Okay, I admit it. As a writer I pay close attention to words. Obsessively close at times.
Everyone’s words. Spoken and printed. Live and recorded. Loving words and hateful ones. Kind words and unfeeling ones. Sacred words and blasphemous ones. Uplifting words and depressing words.
You probably won’t be surprised to learn that I have several pet peeves regarding words and word usage. Maybe more than several, but several illustrations will suffice.
In a couple of my novels, a character expresses frustration about the use of the word awesome to describe anyone or anything but God. It’s bad enough when non-Christians are describing something pretty insignificant–“This gum is awesome”–but since they would never say God is awesome, their use of that word is simply inappropriate. Or at least a horrible exaggeration.
I have yet to find a, uh, a more awesome way to describe God’s indescribable qualities than to call Him awesome. So when a Christian says God is awesome and also describes other things that way–nothing comes close to being as awesome as God–it strikes me as a sacrilege. What makes it worse is the fact they’ve probably never thought about what they’re doing when they talk that way.
Another of my verbal pet peeves is the word famously. I’d never heard it used that often until the last several years, although I can’t prove that its use is getting worse. Nonetheless, I keep running into famously–I can’t even stand the way it sounds, and it’s an ugly-looking word in print. Particularly in news articles. Like this line I ran into a few minutes ago, the one that inspired this post:
It follows the famous case of Kate Steinle, who was famously shot to death in San Francisco in 2015 by an illegal immigrant (etc.)
If something is famous, it’s already too well-known to need to be pointed out as being well-known. And the sentence I quoted is an especially horrific example. The “famous case”? Sorry, news writer, but it is an all-too-famous case; you don’t need to tell us that. And then to add “famously shot to death” makes that whole part of the sentence sound redundant.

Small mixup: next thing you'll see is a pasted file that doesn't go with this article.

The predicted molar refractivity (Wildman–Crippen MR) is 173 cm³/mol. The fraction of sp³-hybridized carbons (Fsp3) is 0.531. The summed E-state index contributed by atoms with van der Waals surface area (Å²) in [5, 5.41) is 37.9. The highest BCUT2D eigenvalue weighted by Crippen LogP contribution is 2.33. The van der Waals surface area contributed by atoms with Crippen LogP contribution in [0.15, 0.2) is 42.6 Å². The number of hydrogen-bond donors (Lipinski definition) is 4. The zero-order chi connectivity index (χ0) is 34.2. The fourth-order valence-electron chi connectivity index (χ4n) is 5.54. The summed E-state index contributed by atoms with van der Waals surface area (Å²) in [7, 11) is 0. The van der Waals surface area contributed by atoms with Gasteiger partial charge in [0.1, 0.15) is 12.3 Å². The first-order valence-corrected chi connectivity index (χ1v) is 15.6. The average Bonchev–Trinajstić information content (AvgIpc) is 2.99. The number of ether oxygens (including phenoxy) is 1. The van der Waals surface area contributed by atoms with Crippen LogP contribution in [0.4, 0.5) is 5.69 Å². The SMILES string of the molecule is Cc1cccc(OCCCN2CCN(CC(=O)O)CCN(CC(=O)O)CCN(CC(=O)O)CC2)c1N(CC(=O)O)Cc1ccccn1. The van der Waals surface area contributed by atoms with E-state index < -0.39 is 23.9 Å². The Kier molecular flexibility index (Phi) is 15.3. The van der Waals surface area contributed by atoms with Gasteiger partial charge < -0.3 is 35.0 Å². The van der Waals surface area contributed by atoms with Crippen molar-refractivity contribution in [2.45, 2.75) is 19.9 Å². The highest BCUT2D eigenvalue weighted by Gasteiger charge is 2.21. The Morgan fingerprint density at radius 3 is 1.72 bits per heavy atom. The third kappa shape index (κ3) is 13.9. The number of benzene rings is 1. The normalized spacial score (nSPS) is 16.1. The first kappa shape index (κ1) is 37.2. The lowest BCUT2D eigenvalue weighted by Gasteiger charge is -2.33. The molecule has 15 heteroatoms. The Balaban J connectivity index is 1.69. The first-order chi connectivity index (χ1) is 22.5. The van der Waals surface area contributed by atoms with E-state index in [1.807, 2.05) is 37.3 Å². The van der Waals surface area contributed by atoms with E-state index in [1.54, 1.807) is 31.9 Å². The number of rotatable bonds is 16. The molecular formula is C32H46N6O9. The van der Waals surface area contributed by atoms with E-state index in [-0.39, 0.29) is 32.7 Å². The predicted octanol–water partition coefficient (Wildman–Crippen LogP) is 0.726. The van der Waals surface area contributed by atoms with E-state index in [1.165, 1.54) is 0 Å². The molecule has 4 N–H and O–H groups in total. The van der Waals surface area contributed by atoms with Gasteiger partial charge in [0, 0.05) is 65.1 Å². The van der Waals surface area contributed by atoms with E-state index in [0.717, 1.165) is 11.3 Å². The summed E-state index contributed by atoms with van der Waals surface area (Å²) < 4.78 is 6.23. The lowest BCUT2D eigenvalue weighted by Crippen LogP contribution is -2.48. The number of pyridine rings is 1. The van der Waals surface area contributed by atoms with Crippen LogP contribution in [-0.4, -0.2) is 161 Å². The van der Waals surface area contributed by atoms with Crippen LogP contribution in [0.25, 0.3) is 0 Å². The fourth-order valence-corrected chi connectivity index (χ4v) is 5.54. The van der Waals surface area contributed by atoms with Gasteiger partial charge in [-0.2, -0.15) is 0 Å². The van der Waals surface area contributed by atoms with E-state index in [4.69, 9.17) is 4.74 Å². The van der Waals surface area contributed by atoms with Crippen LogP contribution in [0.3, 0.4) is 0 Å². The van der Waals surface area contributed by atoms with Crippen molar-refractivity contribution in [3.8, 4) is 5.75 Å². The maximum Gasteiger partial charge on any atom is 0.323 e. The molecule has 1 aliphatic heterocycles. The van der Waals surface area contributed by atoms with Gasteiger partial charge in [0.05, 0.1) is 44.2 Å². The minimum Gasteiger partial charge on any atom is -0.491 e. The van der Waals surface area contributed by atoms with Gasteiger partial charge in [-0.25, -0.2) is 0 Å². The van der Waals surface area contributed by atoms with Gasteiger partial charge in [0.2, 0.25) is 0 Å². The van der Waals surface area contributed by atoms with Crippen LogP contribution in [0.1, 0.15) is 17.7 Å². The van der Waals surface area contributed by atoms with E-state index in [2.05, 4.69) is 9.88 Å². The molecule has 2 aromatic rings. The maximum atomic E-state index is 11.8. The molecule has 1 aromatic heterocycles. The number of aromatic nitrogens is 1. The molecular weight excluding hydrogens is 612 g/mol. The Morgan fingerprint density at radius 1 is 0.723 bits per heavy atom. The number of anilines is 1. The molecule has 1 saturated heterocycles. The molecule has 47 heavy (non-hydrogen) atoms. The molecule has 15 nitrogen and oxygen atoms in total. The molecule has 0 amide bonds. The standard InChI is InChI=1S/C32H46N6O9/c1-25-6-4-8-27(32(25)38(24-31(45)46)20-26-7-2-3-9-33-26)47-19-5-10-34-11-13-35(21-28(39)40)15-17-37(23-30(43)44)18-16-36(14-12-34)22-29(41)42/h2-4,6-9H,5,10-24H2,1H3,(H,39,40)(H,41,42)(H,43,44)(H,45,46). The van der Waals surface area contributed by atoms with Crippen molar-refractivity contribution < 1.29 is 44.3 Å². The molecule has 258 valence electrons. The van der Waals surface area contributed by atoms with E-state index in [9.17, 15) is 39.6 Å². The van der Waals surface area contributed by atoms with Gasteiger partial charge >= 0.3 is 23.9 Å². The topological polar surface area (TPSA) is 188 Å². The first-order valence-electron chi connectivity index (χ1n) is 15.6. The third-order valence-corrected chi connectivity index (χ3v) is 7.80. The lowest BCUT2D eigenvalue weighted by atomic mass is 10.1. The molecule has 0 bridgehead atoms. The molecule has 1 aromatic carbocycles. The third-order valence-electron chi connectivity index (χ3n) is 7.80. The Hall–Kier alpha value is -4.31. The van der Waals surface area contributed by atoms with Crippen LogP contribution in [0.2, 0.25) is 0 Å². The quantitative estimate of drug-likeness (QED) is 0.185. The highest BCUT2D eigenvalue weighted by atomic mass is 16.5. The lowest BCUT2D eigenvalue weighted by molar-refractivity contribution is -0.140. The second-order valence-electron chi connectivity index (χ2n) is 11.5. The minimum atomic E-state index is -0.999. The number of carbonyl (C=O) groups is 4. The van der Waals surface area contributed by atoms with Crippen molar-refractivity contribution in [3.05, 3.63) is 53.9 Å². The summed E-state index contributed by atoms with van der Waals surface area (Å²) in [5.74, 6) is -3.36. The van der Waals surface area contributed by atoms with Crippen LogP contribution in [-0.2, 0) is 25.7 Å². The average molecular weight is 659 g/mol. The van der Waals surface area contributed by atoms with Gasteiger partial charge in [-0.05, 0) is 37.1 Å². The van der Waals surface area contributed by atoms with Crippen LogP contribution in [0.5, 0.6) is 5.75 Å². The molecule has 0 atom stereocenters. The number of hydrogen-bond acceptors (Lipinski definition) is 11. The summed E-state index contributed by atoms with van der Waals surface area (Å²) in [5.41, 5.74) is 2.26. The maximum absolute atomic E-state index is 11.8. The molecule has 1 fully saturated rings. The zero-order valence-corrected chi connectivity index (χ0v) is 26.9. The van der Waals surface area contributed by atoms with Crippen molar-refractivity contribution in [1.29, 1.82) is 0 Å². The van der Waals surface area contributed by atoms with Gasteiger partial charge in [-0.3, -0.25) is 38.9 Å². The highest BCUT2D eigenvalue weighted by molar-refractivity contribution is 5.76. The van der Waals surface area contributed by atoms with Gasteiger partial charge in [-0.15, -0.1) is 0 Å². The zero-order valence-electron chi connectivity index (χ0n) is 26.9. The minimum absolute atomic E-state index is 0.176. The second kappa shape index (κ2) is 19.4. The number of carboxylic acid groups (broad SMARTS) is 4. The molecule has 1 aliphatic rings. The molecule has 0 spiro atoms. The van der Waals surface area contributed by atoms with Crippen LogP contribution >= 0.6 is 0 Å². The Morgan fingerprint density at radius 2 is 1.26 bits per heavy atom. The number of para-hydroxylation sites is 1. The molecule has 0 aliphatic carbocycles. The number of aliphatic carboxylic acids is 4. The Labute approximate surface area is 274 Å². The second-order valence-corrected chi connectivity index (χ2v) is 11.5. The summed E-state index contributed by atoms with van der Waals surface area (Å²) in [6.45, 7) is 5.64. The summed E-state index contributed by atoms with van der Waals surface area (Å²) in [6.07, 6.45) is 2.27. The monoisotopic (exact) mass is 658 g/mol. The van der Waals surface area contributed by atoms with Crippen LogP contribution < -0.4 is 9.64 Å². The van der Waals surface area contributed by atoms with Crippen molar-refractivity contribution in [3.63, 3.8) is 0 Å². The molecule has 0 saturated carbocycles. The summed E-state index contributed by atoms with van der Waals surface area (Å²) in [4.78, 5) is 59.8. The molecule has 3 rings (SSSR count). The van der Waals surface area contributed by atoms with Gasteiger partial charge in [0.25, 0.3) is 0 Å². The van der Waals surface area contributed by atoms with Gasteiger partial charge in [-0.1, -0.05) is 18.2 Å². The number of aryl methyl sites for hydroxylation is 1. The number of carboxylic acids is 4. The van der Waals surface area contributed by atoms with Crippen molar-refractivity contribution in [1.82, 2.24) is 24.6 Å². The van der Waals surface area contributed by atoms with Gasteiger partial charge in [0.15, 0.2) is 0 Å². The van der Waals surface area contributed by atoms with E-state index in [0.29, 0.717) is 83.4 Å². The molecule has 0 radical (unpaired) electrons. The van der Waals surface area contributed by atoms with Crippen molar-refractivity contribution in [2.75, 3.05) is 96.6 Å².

Enough said. I don’t want to start sounding redundant, too.
While I’m on this soapbox, however, let me share one other word-related pet peeve. Like awesome, this one applies mostly to Christians. I’m not someone who thinks of “darn” as a substitute for “damn” or “heck” as a substitute for “hell.” And I daresay Christians who use the word “jeez” don’t think of it the way I do.
Nonetheless, I hear jeez as a substitute for Jesus. And it’s not used in praise or adoration, but as a common expression of…whatever.
It offends me so much I’ve asked my wife not to use it when we play Words with Friends. She usually honors my request, even though the ability to get rid of a J and a Z in the same play must be frustratingly tempting.
What about you? Do these pet peeves of mine make sense? Do those things bother you, too? Are there other words that bother you? Your comment will be welcome.
I’ll be back again on Sunday. If you’d like to receive my posts by email, go to “Follow Blog via Email” at the upper right.
Links you might be interested in:
- Roger’s other blog, As I Come Singing
- Roger’s website, RogerBruner.com
- Roger’s free Christian lead sheets
- Roger’s books on Amazon